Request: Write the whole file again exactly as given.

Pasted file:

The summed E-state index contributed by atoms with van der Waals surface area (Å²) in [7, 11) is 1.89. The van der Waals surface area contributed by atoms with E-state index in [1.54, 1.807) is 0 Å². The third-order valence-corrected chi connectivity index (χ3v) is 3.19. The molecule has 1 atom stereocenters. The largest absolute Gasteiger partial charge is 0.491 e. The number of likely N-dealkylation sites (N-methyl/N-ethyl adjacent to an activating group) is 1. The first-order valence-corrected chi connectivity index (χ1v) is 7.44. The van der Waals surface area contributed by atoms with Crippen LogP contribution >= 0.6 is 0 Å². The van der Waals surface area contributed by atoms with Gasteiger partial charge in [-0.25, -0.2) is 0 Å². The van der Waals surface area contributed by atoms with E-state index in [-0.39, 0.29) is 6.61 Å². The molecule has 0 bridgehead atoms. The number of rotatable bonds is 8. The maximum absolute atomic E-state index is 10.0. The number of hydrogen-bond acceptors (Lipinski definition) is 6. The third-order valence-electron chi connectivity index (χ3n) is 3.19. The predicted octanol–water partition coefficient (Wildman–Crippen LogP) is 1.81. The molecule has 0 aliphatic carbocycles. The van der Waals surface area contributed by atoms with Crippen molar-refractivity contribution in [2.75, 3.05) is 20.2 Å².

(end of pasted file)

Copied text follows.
The summed E-state index contributed by atoms with van der Waals surface area (Å²) in [7, 11) is 1.89. The van der Waals surface area contributed by atoms with E-state index in [1.54, 1.807) is 0 Å². The third-order valence-corrected chi connectivity index (χ3v) is 3.19. The molecule has 1 atom stereocenters. The largest absolute Gasteiger partial charge is 0.491 e. The number of likely N-dealkylation sites (N-methyl/N-ethyl adjacent to an activating group) is 1. The first-order valence-corrected chi connectivity index (χ1v) is 7.44. The van der Waals surface area contributed by atoms with Crippen LogP contribution >= 0.6 is 0 Å². The van der Waals surface area contributed by atoms with Gasteiger partial charge in [-0.25, -0.2) is 0 Å². The van der Waals surface area contributed by atoms with E-state index in [-0.39, 0.29) is 6.61 Å². The molecule has 0 bridgehead atoms. The number of rotatable bonds is 8. The maximum absolute atomic E-state index is 10.0. The number of hydrogen-bond acceptors (Lipinski definition) is 6. The third-order valence-electron chi connectivity index (χ3n) is 3.19. The predicted octanol–water partition coefficient (Wildman–Crippen LogP) is 1.81. The molecule has 0 aliphatic carbocycles. The van der Waals surface area contributed by atoms with Crippen molar-refractivity contribution in [2.75, 3.05) is 20.2 Å².